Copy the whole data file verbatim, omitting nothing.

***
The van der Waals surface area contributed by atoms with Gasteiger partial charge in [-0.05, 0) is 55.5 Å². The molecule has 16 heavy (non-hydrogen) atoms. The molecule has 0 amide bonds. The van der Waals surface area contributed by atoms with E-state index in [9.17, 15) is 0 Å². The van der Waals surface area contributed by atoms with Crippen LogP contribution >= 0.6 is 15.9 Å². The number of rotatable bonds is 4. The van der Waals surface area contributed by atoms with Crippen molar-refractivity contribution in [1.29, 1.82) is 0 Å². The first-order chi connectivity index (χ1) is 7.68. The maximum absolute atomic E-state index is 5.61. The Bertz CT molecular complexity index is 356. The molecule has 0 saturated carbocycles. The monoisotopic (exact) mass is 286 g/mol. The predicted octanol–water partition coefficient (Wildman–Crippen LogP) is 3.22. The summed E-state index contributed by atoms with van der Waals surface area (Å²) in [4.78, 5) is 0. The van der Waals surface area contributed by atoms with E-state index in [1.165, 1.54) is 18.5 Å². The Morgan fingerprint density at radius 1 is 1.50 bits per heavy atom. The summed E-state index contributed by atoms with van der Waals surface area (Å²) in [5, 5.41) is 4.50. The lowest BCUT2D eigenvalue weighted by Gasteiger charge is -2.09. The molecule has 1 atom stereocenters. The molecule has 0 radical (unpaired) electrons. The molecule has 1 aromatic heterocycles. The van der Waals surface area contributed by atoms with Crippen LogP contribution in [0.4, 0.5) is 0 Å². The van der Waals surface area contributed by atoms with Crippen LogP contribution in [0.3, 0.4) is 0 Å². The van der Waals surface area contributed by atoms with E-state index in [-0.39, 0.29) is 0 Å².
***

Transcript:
The van der Waals surface area contributed by atoms with Gasteiger partial charge in [-0.05, 0) is 55.5 Å². The molecule has 16 heavy (non-hydrogen) atoms. The molecule has 0 amide bonds. The van der Waals surface area contributed by atoms with E-state index in [9.17, 15) is 0 Å². The van der Waals surface area contributed by atoms with Crippen LogP contribution >= 0.6 is 15.9 Å². The number of rotatable bonds is 4. The van der Waals surface area contributed by atoms with Crippen molar-refractivity contribution in [1.29, 1.82) is 0 Å². The first-order chi connectivity index (χ1) is 7.68. The maximum absolute atomic E-state index is 5.61. The Bertz CT molecular complexity index is 356. The molecule has 0 saturated carbocycles. The monoisotopic (exact) mass is 286 g/mol. The predicted octanol–water partition coefficient (Wildman–Crippen LogP) is 3.22. The summed E-state index contributed by atoms with van der Waals surface area (Å²) in [4.78, 5) is 0. The van der Waals surface area contributed by atoms with E-state index in [1.165, 1.54) is 18.5 Å². The Morgan fingerprint density at radius 1 is 1.50 bits per heavy atom. The summed E-state index contributed by atoms with van der Waals surface area (Å²) in [5, 5.41) is 4.50. The lowest BCUT2D eigenvalue weighted by Gasteiger charge is -2.09. The molecule has 1 atom stereocenters. The molecule has 0 radical (unpaired) electrons. The molecule has 1 aromatic heterocycles. The van der Waals surface area contributed by atoms with Crippen LogP contribution in [0.4, 0.5) is 0 Å². The van der Waals surface area contributed by atoms with Crippen LogP contribution in [0.3, 0.4) is 0 Å². The van der Waals surface area contributed by atoms with E-state index in [-0.39, 0.29) is 0 Å².